Compared to cartridge blades, safety razors can provide a substantially smoother and closer shave to ensure a better look.
However, the main reason why so many people decide to make this switch lies in the economic benefits.
In fact, most of them are often tired of spending so much for expensive cartridge blades, while using safety razor blades can save a lot of money in the long term thanks to a significant reduction in the frequency of replacements.
But how can you know if switching to safety razors might actually save money? Keep reading to find out the answer and some useful tips to keep these units last for a longer time.
Before giving you an estimated answer on how long safety razor blades often last, let's check out some common reasons that affect their longevity.
The grinding, coating, and metallurgy options may have a significant impact on the longevity and durability of a safety razor blade.
What is its coating? Is it chrome, stainless platinum or stainless steel? How thick is it? Does it have a grinding finish?
Understanding the finishing techniques and blade materials can give you an insight into their longevity.
Some people might have a thick beard on their chin and cheeks, and very little hair on the neck, while the others might only have hair on their chin or above the lip.
In most cases, the more shaving area you need to shave, the higher the frequency of replacing blades will be.
Beard thickness is generally the number of hairs on each square inch. If your beard is thick, it is highly likely to change the blades out more frequently than those guys with a thinner beard.
It might be surprising that human hair is very strong and can be compared to copper wires. Thus, if you have coarse and thick hair follicles, it might cause the blade to dull faster than a fine and thin facial hair.
Shaving against or with the grain can play an important role in deciding the sharpness of your safety razor blade. It is often recommended to shave with the grain on your first past.
Otherwise, not only might the blades deteriorate more quickly but it can also cause a bit of irritation on your skin.
Just like any other products made of stainless steel, the combination of salt from the skin and water or humid in the air can eat away and break down the construction of safety razor blades.
As a result, rust or corrosion would make the metal flake off, thereby causing the blades to be jagged or blunt. Thus, storing in the right place and performing proper maintenance tasks can help extend the lifespan of your blades.
This last factor seems to be quite obvious to us. If you shave your beard on a daily basis, the blades are certainly going to dull much quicker than when you just shave every 2 or 3 days.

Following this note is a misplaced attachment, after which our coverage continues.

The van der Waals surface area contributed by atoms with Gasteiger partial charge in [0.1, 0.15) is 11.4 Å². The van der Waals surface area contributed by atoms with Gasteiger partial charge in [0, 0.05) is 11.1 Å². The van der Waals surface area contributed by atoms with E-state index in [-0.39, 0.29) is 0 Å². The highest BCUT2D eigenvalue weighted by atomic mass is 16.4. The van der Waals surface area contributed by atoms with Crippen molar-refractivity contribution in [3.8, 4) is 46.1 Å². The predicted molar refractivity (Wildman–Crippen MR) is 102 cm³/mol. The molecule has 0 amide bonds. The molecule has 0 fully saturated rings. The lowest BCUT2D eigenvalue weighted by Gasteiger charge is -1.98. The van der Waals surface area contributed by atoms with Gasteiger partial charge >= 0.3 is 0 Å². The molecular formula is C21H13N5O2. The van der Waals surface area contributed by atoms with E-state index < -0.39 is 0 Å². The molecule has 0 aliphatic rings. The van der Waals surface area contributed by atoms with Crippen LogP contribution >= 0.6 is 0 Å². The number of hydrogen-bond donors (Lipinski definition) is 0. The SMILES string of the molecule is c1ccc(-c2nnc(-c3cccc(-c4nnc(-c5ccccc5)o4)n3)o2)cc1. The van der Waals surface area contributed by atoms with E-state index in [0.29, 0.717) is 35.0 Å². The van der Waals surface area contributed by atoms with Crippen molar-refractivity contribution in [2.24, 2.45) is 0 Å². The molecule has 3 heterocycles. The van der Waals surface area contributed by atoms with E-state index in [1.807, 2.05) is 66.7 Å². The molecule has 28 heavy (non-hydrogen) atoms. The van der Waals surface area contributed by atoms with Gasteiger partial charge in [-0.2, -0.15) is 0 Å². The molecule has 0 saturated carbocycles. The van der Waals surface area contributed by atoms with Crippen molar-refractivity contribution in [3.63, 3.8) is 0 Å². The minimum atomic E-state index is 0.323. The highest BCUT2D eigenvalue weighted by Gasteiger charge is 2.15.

However, this does not mean that you can use the blades for weeks if your shaving frequency is only once a week. The reason is that there is a "time limit" on using a safety blade due to the impact of oxidization as mentioned above.
When it comes to the lifespan of the safety razor blades, it is often shorter than both electric and cartridge razors.
On average, you should and can expect to change a safety blade on a weekly basis or approximately every 5 - 6 shaves, plus or minus a few.
This estimation assumes that you are making 3 passes with a safety razor blade in every shaving session: with the grain, against the grain, and across the grain.
Of course, the exact number can vary from people to people as it depends on personal routine and other important factors mentioned earlier.
While most experienced wet shavers could get more than 5 haves with a safety razor blade, we do not recommend a beginner to go this long, even when the blades are still in a good condition to use.
This is mainly because using a dull blade can make it more difficult for a beginner to learn the basics and fundamental techniques of shaving such as applying pressure while making passes.
Here are several methods that you can apply to extend the lifespan of your safety razor blades:
It is widely accepted that dullness is often the result of oxidation while it is not being used. If water remains on the razors between shaves, rust or corrosion would make the metal flake off, thereby causing the blades to be jagged or blunt.
Thus, make sure to dry these units with a towel or blow dryer.
In addition to water, salt from the skin and oxygen in the air would also lead to the quick demise of your razor blades.
Thus, it is better to soak the razor in a vial or cup filled with some substances that can provide full protection from these damaging elements, including alcohol, mineral oil, baby oil, grape seed oil, barbicide or vinegar.
Simply run your safety razor blade against an old pair of blue jeans after each time you shave can help both dry and sharpen it. Thus, this simple tips might extend the lifespan of your blades up to one week.
The last thing you can do to reduce the replacement frequency is to store the safety razor blades in the right place.
As water is the major enemy, your bathroom - which is the most humid rooms in the house - should not an ideal area to store your safety razor. Instead, it is advisable to keep it in resealable bags and place inside a closed cabinet or drawer.
Or you can simply keep your blades in a dry area in your house.
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